Koizumi gives LDP a face-lift

SINGAPORE Sept. 21. The Japanese Prime Minister, Junichiro Koizumi, today re-moulded the leadership of the ruling Liberal Democratic Party (LDP) at its higher echelons by appointing Shinzo Abe, at present Deputy Chief Cabinet Secretary, as the party's new secretary-general despite his standing as a junior politician.

The LDP is the dominant constituent of Japan's ruling coalition, and Mr. Koizumi won re-election on Saturday as the party's president. Mr. Abe, at the age of 49 years, is seen to be a popular choice, given his image as a no-nonsense negotiator on a range of issues concerning the Cold War era abductions of some Japanese nationals by North Korea. The abductions are a highly emotive issue for the Japanese public. However, Mr. Abe's standing in the party so far has been one of a junior leader.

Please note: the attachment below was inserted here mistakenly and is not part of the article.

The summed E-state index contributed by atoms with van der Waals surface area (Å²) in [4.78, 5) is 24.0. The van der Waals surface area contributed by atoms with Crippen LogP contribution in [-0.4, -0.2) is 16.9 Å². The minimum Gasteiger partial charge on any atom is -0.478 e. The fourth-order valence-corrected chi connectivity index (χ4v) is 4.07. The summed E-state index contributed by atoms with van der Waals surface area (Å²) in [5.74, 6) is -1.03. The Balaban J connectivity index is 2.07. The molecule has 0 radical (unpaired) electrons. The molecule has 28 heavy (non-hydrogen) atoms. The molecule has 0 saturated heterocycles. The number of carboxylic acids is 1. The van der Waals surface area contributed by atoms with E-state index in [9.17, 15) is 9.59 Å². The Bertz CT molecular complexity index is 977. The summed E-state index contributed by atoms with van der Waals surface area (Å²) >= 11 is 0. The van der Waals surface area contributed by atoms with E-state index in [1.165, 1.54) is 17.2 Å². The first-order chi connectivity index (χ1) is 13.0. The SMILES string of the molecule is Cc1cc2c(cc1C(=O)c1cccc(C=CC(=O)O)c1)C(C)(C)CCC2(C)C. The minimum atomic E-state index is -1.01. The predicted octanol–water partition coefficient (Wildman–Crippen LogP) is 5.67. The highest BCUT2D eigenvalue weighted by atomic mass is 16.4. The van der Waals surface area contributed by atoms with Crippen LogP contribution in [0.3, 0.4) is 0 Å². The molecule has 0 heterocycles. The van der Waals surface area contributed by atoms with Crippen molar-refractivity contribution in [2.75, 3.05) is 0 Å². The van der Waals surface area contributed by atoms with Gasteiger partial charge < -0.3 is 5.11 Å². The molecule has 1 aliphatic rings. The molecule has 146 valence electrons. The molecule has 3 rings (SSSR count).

He was first elected to the Japanese House of Representatives in 1993, whereas both Mr. Koizumi and Taku Yamasaki, a key figure in today's political shake-up in Tokyo, have been re-elected as lawmakers nine times each. Seeking to give the LDP a new face-lift, Mr. Koizumi asserted his renewed authority by making several sweeping changes. Mr. Yamasaki, the LDP secretary-general until today's political changes, would now be Mr. Koizumi's lieutenant as the party's vice-president.

This post has not always been held in much esteem in Japanese politics, but Mr. Yamasaki's equation with Mr. Koizumi is regarded important in the present context. Mr. Yamasaki has held the post of LDP secretary-general since Mr. Koizumi first took charge in April 2001.

This shuffle of the political cards is Mr. Koizumi's answer to those LDP activists who wanted him to remove Mr. Yamasaki from the scene altogether in view of the alleged sex scandals involving him. At another level, the LDP president retained Mitsuo Horiuchi, an elderly politician, as chairman of the party's general council.

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